Video report by ITV News Health Editor Emily Morgan
The number of people waiting more than 52 weeks to start hospital treatment in England is at its highest level since 2008, new figures show.
Data from NHS England shows 224,205 people in December had been waiting more than a year – the highest number for any calendar month since April 2008 - as the impact of Covid on the health system continues to affect vital treatment.
One year earlier, in December 2019, the figure was just 1,467.
The figures also show that a total of 4.52 million people were waiting to start treatment at the end of December – the highest number since records began in August 2007.
But NHS England said cancer services have continued to recover, with 25,199 people starting treatment for the disease in December, 555 more than in the same month the previous year.
The total number of people admitted for routine treatment in hospitals in England was also down a quarter in December compared with a year earlier.
Some 190,604 patients were admitted for treatment during the month, down from 253,318 in December 2019.
The year-on-year decrease recorded in November was 27%, while in October the drop was also 27%.
The pressures of Covid on the NHS mean that Ellen Wallis cannot have the cancer surgery she needs to remove part of her liver.
The mother-of-two from Norwich was diagnosed with colon cancer in September and this was treated successfully, however, when the second lockdown hit a metastatic tumour was discovered in her liver, but a shortage of ICU beds mean she cannot have the surgery.
Ms Wallis is on chemotherapy to stop the cancer from growing or spreading, but described the situation as "frustrating" as the "option of me being cancer free is so unbelievably close", but current NHS pressures mean she is yet to be given a date for surgery.
A&E attendances at hospitals in England continue to be below levels of a year ago as people have stayed away from hospitals due to fears about coronavirus.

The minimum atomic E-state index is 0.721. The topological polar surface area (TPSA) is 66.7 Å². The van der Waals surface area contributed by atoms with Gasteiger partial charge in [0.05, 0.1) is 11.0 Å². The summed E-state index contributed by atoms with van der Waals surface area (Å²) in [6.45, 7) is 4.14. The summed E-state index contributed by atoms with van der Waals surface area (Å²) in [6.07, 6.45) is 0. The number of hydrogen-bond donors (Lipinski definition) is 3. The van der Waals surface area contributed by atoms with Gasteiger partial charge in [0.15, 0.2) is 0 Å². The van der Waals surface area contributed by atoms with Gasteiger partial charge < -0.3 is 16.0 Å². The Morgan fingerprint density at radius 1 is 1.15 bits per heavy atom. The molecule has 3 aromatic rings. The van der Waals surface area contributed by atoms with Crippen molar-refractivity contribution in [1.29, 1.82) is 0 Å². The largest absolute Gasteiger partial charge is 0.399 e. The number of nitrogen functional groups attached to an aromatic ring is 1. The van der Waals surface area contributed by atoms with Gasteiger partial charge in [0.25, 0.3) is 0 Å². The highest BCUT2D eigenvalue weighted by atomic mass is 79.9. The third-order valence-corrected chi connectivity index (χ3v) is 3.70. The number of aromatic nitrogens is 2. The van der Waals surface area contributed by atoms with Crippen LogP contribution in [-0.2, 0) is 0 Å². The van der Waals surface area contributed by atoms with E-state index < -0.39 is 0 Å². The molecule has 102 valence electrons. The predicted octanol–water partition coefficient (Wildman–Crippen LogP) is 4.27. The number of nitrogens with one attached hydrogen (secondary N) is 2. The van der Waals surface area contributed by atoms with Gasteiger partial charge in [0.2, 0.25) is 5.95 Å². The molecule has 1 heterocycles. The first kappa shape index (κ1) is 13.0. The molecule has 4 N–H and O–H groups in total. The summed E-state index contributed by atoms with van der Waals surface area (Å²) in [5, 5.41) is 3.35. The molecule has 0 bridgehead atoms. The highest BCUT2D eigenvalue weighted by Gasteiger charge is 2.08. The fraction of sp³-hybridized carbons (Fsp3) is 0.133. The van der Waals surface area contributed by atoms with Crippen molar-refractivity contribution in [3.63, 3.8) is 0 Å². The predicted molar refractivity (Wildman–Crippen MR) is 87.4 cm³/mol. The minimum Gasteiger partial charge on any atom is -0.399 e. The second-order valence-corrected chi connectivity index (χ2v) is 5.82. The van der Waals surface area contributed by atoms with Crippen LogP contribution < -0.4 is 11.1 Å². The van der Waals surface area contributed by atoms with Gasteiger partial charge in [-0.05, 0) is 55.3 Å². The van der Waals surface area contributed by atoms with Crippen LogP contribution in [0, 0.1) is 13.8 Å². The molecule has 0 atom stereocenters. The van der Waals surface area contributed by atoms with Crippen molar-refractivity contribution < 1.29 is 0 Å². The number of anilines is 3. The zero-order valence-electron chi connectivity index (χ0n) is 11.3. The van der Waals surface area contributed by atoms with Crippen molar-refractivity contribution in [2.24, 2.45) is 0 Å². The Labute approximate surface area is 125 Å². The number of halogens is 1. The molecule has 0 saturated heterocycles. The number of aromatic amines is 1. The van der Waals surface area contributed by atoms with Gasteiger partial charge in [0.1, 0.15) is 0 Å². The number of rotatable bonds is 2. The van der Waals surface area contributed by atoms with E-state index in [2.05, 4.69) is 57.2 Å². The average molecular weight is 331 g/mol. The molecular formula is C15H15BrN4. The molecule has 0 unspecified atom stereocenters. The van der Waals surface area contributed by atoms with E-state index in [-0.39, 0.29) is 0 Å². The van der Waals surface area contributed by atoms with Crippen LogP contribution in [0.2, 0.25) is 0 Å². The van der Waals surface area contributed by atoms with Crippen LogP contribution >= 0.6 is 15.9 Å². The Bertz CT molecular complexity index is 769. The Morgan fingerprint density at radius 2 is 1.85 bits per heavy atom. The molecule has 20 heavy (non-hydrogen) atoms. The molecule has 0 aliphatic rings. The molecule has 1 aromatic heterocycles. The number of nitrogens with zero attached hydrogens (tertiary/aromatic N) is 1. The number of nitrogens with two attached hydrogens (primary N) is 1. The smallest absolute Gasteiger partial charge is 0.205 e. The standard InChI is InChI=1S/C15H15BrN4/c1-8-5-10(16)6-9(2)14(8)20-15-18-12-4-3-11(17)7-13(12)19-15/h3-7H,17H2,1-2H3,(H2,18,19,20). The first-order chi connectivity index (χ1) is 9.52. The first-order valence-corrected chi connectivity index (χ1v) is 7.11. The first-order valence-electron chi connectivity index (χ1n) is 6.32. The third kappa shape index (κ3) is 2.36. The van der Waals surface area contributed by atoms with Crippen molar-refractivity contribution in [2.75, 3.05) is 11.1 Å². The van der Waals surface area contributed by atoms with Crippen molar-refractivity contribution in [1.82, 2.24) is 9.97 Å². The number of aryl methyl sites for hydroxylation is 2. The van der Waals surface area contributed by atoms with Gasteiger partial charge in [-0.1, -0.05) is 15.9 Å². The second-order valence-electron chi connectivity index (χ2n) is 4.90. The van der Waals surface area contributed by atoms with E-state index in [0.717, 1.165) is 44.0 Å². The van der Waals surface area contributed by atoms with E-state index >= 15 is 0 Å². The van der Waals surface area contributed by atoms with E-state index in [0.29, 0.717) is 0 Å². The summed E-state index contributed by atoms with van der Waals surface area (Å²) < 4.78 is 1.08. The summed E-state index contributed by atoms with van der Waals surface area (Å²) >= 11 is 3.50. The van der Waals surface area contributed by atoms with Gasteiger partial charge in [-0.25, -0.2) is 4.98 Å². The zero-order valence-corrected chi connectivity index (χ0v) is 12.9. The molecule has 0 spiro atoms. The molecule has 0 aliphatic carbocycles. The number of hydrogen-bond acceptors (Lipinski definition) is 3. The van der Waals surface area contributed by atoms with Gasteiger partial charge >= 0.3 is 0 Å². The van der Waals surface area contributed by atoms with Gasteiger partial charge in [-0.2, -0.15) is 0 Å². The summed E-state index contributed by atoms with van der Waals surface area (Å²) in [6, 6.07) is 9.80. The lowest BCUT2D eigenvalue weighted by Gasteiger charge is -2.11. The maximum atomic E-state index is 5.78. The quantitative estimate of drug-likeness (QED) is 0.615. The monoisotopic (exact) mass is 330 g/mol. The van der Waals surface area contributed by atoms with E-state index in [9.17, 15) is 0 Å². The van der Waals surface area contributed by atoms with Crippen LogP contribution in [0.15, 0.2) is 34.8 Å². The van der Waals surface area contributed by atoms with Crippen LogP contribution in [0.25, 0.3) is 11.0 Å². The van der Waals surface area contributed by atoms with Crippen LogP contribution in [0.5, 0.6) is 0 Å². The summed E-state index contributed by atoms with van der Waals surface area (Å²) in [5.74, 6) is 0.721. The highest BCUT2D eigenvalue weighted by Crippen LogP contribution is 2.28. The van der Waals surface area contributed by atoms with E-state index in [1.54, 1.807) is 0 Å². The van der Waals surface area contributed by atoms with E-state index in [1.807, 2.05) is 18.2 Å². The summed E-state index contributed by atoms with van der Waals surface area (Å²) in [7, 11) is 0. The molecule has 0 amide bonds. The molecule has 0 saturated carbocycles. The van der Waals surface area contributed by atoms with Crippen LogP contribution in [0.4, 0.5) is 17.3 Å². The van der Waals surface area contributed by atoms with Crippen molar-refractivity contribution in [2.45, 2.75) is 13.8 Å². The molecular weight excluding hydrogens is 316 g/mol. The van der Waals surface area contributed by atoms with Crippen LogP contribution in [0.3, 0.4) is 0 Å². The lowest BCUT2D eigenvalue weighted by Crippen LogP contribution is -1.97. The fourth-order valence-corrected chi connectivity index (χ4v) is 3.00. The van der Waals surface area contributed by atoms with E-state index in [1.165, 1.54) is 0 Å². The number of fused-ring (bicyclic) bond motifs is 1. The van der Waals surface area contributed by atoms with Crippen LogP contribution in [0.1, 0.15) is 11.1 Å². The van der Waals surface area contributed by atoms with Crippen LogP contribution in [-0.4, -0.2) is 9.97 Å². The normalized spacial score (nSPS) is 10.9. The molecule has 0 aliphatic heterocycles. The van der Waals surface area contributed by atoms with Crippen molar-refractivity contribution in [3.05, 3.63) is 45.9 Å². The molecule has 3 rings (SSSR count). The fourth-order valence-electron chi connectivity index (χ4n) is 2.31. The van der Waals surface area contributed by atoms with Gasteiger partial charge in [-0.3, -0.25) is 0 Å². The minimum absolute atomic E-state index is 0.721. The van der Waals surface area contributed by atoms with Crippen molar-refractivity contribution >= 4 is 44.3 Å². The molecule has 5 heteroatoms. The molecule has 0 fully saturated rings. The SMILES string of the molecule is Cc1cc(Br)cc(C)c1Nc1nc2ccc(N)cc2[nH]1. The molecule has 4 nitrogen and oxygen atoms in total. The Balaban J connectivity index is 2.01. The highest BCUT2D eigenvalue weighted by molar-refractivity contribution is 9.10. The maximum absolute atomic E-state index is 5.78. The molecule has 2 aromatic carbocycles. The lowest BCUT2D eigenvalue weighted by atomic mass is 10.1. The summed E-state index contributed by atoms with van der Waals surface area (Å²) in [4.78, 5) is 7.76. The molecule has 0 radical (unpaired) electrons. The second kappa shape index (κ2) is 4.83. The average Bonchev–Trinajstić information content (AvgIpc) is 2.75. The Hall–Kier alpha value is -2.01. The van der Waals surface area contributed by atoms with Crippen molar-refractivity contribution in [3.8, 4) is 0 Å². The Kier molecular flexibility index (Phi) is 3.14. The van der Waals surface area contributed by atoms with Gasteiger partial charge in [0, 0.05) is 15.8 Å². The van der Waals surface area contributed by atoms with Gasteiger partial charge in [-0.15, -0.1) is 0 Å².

A total of 1.3 million attendances were recorded in January, down 38% from 2.1 million in January the previous year.
ITV News' statistician Jen Rogers took a look at the figures to see what they show:
Between October and December 2020, 87.47% of people were seen by a specialist within two weeks of an urgent referral for suspected cancer. This was down from 91.49% on the year before.
The worst performing trusts were:
- University Hospitals Birmingham NHS Foundation Trust with 46.16% seen within two weeks, compared to 83.09% for the same period in the previous year.
- The Newcastle Upon Tyne Hospitals NHS Foundation Trust with 46.54% seen within two weeks, compared to 83.6% for the same period in the previous year.
- North Middlesex University Hospital NHS Trust with 50.08% seen within two weeks, compared to 86.45% for the same period in the previous year.
The year-on-year drop in A&E attendances of 38% in January compares with falls of 32% in December, 31% in November and 26% in October.
Tim Mitchell, vice president of the Royal College of Surgeons of England, said: “Covid-19 continues to take an enormous toll on hundreds of thousands of people across the country left waiting for an operation.
“The number of people waiting over a year for their treatment is now 150 times higher than in 2019.
“Many are waiting ‘in limbo’, reliant on painkillers, and unable to get on with day-to-day family life or work.
“These figures show the impact on the NHS of lifting the November national lockdown.
“By Christmas, some surgeons were facing the awful job of calling up patients waiting for cancer operations, to tell them they weren’t sure when they would have a bed or the staff in place to operate.”
The data also showed that 350,000 patients in England had been waiting more than six weeks for a key diagnostic test in December.
A total of 345,664 patients were waiting for one of 15 standard tests, including an MRI scan, non-obstetric ultrasound or gastroscopy.
The equivalent number waiting for more than six weeks in December 2019 was 41,906.
The number has fallen in recent months after peaking at 571,459 last May.
Some 200,940 urgent cancer referrals were also made by GPs in England in December, up from 187,811 in December 2019 – a rise of 7%.
This compares with a year-on-year rise of 2% in November and a fall of 8% in October.
NHS England said almost one third of all patients who have needed hospital treatment for Covid since the pandemic began were admitted last month, and praised hard-working staff for keeping non-Covid services running.
The organisation said more than six million planned treatments were carried out in 2020 despite the pandemic, while hospitals carried out more than two cancer procedures for every patient they treated for the virus.
Professor Stephen Powis, NHS national medical director, said: “While the world’s attention has rightly been on Covid, NHS staff have worked extremely hard to provide essential services for those patients who need them, including 280,000 treatments for cancer patients (in 2020) along with millions of routine operations.
“Even in January, when hospitals admitted almost a third of all the Covid patients they have treated during the pandemic, they were treating twice as many patients with other conditions as they did for those with the virus over the month.
“But the NHS remains under significant pressure so it is vital that everyone continues to do all they can to stop the spread of the virus by staying at home and following the expert ‘hands, face, space’ guidance.”